Not my “Eat, Pray, Love” tour

Cathia Friou The Camino 6 Comments

In the summer of 2012, I walked the second half of the Camino de Santiago (The Way of St. James). I flew from Charlotte to Madrid, took a train to Leon and walked 200 miles to Santiago over a two-week period. It not only wasn’t on my bucket list, it had only recently reached my radar. I’d recently seen the indie movie The Way starring Martin Sheen and Emilio Estevez, and by the time the credits rolled I said, “I want to do that.” And a few months later I did just that.

I bought a book about the Camino that sat mostly untouched on my coffee table for months. I continually tried to talk myself out of it. It seemed a bit extreme to walk 200 miles through Spain by myself, the language barrier was a BIG concern of mine and the communal living experience wasn’t really appealing. All I could think of was being kept awake all night by people snoring and the possibility of bedbugs…I was really creeped-out by the prospect of bedbugs.

But something was tugging at me, and even though I couldn’t wrap my logical brain around it and worked overtime to talk myself into something more practical, I decided to take the plunge. It got to where I couldn’t not do it. It wasn’t my first travel adventure, but it felt like my biggest. A lot of my friends balked at the idea of my walking the Camino and joked that it sounded like my “Eat, Pray, Love tour.”

The voice of reason was relentless, but the stirrings of the soul were undeniable.

I believe it was the discovery of Macs Adventure that sealed it for me. I happened upon this travel company based in the UK (thank you Google), and as soon as I discovered the option of my own private bed and bath in each village, I was sold. The rooms were modest (some more than others), but breakfast was included and bag transfer was an option. I decided to carry my own backpack, feeling indulgent enough with the private room and bath. I coined it the “partial princess package,” cracking on myself for not staying in the hostels (known as albergues) like most folks. But hey, it was my Camino.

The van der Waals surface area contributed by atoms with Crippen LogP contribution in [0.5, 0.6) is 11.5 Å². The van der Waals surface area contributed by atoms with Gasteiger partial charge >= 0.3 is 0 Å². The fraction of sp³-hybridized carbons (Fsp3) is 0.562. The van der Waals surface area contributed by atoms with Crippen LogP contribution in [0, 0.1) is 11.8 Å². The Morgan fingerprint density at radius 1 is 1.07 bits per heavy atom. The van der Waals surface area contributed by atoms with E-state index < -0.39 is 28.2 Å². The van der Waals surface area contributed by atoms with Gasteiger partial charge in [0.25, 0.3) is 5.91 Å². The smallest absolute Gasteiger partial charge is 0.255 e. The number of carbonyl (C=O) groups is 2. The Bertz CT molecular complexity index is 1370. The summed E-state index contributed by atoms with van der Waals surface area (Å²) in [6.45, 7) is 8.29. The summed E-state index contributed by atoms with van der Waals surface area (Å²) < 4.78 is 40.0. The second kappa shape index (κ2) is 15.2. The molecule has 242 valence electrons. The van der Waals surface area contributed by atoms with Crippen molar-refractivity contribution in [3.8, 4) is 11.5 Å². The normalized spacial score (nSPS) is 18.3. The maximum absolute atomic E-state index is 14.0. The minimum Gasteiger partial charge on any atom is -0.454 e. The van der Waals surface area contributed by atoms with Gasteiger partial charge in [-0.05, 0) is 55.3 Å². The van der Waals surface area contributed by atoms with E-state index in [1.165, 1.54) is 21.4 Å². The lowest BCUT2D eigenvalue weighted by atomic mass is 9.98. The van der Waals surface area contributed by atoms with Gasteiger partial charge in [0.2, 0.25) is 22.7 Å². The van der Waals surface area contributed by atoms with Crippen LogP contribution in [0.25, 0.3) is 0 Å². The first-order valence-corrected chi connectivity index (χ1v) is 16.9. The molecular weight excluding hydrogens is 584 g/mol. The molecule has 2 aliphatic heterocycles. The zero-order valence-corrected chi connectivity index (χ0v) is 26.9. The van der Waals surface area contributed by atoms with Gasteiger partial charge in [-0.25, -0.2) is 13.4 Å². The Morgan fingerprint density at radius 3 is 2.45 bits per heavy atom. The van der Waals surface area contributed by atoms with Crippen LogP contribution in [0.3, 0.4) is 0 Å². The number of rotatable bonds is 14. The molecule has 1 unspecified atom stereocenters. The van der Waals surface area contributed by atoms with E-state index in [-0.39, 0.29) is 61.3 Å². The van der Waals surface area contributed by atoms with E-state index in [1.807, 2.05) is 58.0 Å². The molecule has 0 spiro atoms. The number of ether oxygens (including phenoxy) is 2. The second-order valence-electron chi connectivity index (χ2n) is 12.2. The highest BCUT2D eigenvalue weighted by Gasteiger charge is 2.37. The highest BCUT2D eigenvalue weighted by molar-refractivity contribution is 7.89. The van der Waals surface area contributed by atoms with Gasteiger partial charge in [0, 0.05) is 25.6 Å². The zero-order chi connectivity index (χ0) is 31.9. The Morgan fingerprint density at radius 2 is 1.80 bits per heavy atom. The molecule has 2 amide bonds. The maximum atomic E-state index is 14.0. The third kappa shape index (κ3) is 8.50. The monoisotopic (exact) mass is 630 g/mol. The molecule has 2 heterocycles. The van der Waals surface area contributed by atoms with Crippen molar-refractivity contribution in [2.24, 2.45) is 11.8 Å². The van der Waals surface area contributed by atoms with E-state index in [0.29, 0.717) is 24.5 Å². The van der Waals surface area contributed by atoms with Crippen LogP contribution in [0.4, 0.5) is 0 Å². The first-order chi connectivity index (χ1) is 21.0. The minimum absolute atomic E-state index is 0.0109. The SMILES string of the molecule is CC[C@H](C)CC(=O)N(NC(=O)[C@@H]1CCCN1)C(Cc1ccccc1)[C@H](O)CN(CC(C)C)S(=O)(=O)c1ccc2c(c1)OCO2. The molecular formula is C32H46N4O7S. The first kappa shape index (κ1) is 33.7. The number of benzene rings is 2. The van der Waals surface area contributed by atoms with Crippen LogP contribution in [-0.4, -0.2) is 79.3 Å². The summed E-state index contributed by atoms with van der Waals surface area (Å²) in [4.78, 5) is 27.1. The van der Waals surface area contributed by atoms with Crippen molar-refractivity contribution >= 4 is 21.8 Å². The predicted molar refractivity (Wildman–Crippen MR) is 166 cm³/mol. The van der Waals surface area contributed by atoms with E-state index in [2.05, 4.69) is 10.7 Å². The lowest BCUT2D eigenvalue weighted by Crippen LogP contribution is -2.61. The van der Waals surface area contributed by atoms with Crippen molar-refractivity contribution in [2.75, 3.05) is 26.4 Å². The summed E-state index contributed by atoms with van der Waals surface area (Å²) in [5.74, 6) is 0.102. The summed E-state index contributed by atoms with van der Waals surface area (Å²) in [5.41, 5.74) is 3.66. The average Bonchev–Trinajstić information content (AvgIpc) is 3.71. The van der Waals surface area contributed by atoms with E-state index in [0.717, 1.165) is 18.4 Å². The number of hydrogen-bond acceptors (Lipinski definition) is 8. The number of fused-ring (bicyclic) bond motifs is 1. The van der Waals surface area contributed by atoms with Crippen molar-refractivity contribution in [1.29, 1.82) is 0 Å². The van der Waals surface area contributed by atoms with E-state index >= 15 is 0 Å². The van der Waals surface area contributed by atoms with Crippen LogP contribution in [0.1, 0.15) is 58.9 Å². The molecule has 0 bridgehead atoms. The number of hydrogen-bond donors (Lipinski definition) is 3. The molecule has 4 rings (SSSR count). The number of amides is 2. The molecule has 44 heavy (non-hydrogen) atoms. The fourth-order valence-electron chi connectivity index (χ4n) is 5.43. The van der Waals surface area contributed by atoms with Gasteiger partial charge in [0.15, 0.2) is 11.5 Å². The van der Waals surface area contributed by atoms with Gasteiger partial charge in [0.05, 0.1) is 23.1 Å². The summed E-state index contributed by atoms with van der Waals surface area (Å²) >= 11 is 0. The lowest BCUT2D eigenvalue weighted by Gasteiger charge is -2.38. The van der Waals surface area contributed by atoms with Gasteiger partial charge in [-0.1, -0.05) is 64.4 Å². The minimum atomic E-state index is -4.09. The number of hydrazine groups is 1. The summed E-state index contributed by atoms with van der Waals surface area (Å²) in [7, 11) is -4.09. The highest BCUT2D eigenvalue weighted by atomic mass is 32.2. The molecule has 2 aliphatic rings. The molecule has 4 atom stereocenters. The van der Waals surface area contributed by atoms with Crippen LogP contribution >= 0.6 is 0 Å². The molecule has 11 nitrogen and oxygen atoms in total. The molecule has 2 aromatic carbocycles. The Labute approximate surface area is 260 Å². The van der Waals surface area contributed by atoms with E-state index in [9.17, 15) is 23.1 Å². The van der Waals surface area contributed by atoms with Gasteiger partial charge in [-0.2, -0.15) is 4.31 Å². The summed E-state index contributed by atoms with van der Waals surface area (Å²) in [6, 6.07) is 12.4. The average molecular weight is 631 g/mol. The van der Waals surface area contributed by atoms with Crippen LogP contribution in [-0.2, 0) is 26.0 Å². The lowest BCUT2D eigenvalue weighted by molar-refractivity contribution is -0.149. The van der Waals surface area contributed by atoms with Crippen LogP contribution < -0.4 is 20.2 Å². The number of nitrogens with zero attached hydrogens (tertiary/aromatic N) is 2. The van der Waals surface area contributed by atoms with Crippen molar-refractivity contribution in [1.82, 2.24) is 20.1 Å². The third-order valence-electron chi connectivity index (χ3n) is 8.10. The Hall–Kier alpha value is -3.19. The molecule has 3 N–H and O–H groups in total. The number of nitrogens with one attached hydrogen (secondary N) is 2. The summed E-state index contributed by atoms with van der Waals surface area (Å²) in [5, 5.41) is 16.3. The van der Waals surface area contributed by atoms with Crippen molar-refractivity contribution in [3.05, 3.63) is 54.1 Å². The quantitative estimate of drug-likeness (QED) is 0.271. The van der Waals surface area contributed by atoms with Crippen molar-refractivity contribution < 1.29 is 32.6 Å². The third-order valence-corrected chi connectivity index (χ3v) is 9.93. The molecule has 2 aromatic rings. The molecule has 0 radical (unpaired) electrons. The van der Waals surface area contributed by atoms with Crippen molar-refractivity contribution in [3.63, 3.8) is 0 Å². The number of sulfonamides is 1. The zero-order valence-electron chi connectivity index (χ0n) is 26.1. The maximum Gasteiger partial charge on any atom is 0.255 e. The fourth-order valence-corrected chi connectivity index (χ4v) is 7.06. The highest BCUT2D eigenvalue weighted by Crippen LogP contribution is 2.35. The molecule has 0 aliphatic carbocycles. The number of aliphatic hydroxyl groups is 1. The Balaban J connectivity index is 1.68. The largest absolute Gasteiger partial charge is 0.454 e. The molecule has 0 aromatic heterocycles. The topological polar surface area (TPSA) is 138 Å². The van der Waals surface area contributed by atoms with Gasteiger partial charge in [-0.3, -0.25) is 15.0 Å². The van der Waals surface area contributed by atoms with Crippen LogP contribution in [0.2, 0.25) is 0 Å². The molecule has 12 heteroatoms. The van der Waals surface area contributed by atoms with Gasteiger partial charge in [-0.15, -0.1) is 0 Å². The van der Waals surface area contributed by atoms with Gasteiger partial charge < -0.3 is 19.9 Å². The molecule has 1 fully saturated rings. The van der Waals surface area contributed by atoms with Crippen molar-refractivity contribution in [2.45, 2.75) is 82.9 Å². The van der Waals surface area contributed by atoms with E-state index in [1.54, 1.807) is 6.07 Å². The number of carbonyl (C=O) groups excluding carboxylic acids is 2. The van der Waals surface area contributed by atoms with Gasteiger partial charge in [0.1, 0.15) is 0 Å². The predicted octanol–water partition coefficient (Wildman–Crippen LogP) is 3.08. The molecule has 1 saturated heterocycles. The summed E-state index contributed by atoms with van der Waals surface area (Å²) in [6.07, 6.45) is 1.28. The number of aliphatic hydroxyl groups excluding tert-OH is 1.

Life on the Camino is an intoxicatingly simple existence. Everything you own is on your back and your only daily purpose is to walk. (“It is solved by walking,” so goes an ancient saying.) Each day I had really only three imperatives: tape my feet, repack my bag and walk about 15 miles to the next village. And while I struggled mightily with my feet (it is, in the end, all about the feet), I enjoyed a sustained sense of contentment…the likes of which I had never known before.

I was a little concerned about walking alone, though I knew from research it was perfectly safe and common for women to walk solo. But I wondered, will I be lonely? Or worse, will I be constantly in the mix and not able to ever be alone with my thoughts? Without any orchestration on my part, I had the perfect combination of alone/contemplative time and community/pilgrim time. The Camino delivers.

Sadly, my hotel vs. albergue plan was not as solid as I’d hoped. At one of the nicer hotels I was the unknowing recipient of a massive bedbug attack. The chinchas (as they are called there) had quite the fiesta on me in Portamarin, and when it was all said and done I counted 125 bites. Believe it. As horribly itchy and leper-esque as my chewed up body was, I can honestly tell you that it didn’t ruin my trip. I was so thankful it wasn’t a stomach virus or a twisted ankle or something else that would have kept me from walking.

Technically, I walked the Camino alone, however, there is no “alone” on the Camino. There is a kinship among the walkers, known as pilgrims or peregrinos. There is a feeling of one-ness. There is no status on the Camino; no rich/poor, no in crowd/out crowd, no posturing. I met so many wonderful people, many of whom, like me, weren’t entirely sure why they were making the trek. I discovered a common theme of loss among many of us, but not in a depressing way. My own story of loss was that of an 18-year marriage, yet that wasn’t my impetus for walking…at least not a conscious one.

I recently read a snippet in a Huffington Post piece about the Camino that sums it up beautifully.

“The Camino is a great equalizer where our differences become irrelevant and our similarities more apparent. It is often referred to as a ‘metaphor for life’ in that each person must determine and find their own way – what is right for one may not be for another; there is no single right way to do the Camino, nor to live life.”

Buen Camino,


PS: I was recently part of an interview discussing the Camino on WFAE’s “Charlotte Talks.”

Comments 6

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